New evidence suggests pesticide use has seen a massive increase in the UK over the last 40 years, with a potential impact on human health, delegates at a Royal Society of Medicine conference heard recently. This is in sharp contrast to the claim by the pesticide industry that use has halved.

As well as hearing new evidence on increased pesticide use in the UK, delegates heard new global scientific evidence that shows that very low doses of pesticides, well below official ‘safety’ levels, pose a significant risk to public health from pesticides in our food supply.

Using data extracted for the first time from their records by FERA Science Ltd, who hold UK government data on pesticide use in farming, the research found that pesticide active ingredients applied to three British crops have increased between 6 and 18 times. The data covered British staples wheat, potatoes and onions. Far from a 50% cut, increase in active ingredients applied to these crops range from 480% to 1,700% over the last 40-odd years.

Professor Carlo Leifert, director of the Centre for Organics Research at Southern Cross University in Australia, presenting the research, said: “Supermarkets recognise there is a problem with some pesticides. No farmer likes to spray, but if he is dependent on making money it is very difficult to give up that spray. That is the circular situation we get ourselves into because use of pesticides is embedded in the farming system.”

Unlike medicines, which are rigorously tested even after they gain clearance for use, there is no follow up once a pesticide has been approved, as recently pointed out by the Department of the Environment’s chief scientist.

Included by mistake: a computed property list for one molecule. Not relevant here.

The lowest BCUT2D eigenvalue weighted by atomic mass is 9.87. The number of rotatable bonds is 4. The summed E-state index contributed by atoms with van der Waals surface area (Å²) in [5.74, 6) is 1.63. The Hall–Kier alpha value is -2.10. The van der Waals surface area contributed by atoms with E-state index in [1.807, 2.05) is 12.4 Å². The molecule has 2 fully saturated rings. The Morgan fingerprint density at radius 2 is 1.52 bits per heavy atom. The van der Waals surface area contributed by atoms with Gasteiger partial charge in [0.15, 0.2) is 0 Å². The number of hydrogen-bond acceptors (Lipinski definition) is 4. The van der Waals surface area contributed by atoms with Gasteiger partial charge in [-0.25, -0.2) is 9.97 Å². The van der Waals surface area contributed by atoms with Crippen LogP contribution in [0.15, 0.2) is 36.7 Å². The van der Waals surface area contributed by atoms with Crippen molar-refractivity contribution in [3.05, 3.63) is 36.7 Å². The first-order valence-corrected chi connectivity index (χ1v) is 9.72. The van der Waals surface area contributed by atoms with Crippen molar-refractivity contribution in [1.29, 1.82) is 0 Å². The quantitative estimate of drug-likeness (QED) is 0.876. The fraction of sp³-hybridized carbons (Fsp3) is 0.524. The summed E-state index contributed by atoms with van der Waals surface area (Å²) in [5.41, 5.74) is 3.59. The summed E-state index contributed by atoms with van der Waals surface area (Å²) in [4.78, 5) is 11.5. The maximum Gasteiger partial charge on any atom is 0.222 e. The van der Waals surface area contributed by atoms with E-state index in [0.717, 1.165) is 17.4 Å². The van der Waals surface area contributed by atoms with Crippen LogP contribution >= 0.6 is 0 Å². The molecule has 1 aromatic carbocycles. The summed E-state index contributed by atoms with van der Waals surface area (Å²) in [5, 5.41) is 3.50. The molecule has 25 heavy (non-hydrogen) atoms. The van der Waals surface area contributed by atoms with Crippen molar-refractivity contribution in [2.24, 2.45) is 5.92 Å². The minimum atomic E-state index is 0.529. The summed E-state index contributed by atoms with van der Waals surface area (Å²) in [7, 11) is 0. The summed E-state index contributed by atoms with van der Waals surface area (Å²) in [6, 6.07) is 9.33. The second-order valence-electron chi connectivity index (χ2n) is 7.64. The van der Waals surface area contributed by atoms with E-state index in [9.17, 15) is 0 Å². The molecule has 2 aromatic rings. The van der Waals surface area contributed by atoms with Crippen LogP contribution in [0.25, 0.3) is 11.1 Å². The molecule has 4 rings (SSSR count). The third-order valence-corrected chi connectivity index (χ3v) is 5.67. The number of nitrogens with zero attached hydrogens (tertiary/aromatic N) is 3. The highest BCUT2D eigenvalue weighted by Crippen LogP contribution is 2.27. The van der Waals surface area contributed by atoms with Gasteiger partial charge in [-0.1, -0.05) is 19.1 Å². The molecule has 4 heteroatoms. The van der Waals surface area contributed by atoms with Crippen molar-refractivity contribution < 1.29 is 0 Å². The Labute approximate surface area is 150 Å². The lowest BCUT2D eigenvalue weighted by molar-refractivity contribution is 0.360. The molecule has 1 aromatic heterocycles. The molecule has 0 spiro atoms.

It is well reported that some toxic chemicals accumulate in the environment and in human bodies. Repeated doses, no matter how small, will build up over a lifetime. Pesticides are tested and approved individually, yet multiple active ingredients are applied to different crops, so people ingest them as mixtures and cocktails of chemicals and rarely as single chemicals.

Safety regulation of pesticide sprays looks at one ‘active ingredient’, but sprays consist of a number of different chemicals designed, for example, to make the pesticide work better by sticking to plants or helping it run through the spray machine more easily. These extra chemicals, known as adjuvants, may sometimes be as or even more toxic than the main ingredient.

Peter Melchett, Soil Association policy director, said: “It is frightening to learn just how many aspects of the pesticides we eat in our food are untested by pesticide safety regimes around the world, including in Europe. People eat food sprayed with increasingly complex mixtures of pesticides, and no safety testing is done on mixtures. In addition there is now overwhelming scientific evidence that tiny quantities of these sprays, well below levels considered by regulators to have ‘no observable effect’, do have both observable and negative impacts on human health.”